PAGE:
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Seeing what's around

 Signal Tower, Arbroath

The first beacons or lighthouses were erected in the 17th century. The very first lighthouse, a coal-fired light, was established on the Isle of May in the Firth of Forth in 1636. They were located on particularly dangerous areas of coastline, either to guide boats in to a safe harbour or to warn them of dangerous rocks. The Northern Lighthouse Board was set up in 1786. It aimed to provide with a system of lights around the coasts of Scotland. The famous Stevenson family of engineers constructed many of these. As technology improved, the lights became more intense and reliable. By the 19th century there were many lighthouses on the East Coast of Scotland.


 Interior of Seiner/trawler 'St Kilda' showing navigation screens

Even in these days of radar and satellite navigation, lighthouses are still important. Many are fitted with radar beacons or reflectors. This means that the equipment on board a boat can identify the position of the lighthouses.

The term Radar stands for RAdio Detection And Ranging. Radar relies on the pattern of reflection of radio waves when bouncing off various obstacles. Radio waves of a fixed frequency will travel at a constant rate through air so the time it takes for the reflection to reach the scanner can be used to measure distance. It allows fishermen to "see" landmarks even in poor visibility. It does this by providing an electronic reading of landmasses and obstacles. It uses this to create a picture of the area surrounding the boat. The fishermen can use this reading to identify landmarks on a chart.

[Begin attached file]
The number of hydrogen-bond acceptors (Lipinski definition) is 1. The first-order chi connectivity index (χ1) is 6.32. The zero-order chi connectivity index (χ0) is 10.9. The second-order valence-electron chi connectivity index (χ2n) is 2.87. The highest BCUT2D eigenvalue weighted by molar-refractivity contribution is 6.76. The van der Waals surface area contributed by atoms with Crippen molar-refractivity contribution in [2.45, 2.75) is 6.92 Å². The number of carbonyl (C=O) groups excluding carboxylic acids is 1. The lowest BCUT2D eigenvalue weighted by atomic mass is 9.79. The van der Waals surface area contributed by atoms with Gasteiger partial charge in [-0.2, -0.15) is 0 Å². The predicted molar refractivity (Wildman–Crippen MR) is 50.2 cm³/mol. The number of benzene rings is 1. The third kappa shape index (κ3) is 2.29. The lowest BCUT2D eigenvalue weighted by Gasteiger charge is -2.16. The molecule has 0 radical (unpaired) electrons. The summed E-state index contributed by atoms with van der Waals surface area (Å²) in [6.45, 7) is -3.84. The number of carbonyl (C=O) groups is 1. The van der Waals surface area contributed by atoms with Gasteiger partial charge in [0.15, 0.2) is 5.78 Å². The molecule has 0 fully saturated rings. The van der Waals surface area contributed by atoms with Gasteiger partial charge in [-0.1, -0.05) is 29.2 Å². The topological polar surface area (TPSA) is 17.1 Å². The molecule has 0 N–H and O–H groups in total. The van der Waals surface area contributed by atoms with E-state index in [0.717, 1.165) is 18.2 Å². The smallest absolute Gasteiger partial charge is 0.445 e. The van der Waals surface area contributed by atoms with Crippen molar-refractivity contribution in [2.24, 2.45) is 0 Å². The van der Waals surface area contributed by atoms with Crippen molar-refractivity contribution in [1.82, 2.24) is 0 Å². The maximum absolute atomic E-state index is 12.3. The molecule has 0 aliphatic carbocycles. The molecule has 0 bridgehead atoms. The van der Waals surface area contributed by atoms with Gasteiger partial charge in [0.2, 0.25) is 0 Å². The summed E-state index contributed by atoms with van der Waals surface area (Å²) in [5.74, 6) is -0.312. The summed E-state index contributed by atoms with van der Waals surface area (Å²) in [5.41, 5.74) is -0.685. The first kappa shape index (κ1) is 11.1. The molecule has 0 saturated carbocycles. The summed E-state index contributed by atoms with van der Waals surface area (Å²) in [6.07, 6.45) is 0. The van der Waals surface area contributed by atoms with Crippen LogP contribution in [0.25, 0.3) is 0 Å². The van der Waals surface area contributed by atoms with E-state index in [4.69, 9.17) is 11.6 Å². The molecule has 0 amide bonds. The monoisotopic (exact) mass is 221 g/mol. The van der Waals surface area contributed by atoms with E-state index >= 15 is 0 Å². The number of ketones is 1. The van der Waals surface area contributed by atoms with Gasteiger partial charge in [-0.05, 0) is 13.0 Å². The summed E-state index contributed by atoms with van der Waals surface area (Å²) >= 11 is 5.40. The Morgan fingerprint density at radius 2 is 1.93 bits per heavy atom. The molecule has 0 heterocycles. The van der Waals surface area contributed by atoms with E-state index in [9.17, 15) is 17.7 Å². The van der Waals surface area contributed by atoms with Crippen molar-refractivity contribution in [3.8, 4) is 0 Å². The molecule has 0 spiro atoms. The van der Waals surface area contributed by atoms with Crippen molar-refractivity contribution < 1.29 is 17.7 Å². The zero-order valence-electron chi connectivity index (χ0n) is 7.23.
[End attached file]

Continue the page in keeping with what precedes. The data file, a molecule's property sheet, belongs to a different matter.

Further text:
The problem is that any vertical surface will give a reflection, even a wave, so "clutter" sometimes obscures the real obstacles. On the other hand, some surfaces such as low beaches, buoys, ice, or curved lighthouses reflect radar badly. These surfaces will not give clear readings unless fitted with a beacon. The displays can be confusing and need to be interpreted carefully. For example, a radar can suffer from blind spots caused by parts of the boat or other structures interrupting or distorting the beam. These can give false signals or can blank out signals from real obstacles. Seamen need to be properly trained in the use of radar and other navigational aids. They can them be very important tools in improving safety.

Sounding lead

 Feeling twine from Musselburgh - another name for a sounding lead

The danger of loss of equipment is also important. Early fishermen used a device called a sounding lead to help look at the seabed below their boat. A piece of lead was lowered over the side to the bottom. It showed the depth of the water, and any sediment that was found stuck to the tallow fixed to its base gave a clue to the nature of the ground (sand, mud or rock etc.). This was not very sophisticated though and obstacles could easily be missed.

Echo sounding

 Echo sounder

In the 20th century, echo-sounding was developed. This shows the depth and nature of the seabed. It can also locate any shoals of fish between the boat and the bottom. It works by sending and receiving sound waves to create a map of the seabed. Sound travels at a constant 1500 metres per second in water. By measuring the time between transmission and echo, the distance can be calculated.

It was first used in 1925 and further developed by the military during the 1940s. It was originally used to map the seabed, like an updated version of the sounding lead. However, it was discovered that the equipment was sensitive enough to pick up smaller objects in the water, such as fish. The fishermen can see the ground and whether it is sandy or rocky. This helps them to steer clear of rocky ground, when trawling for example.

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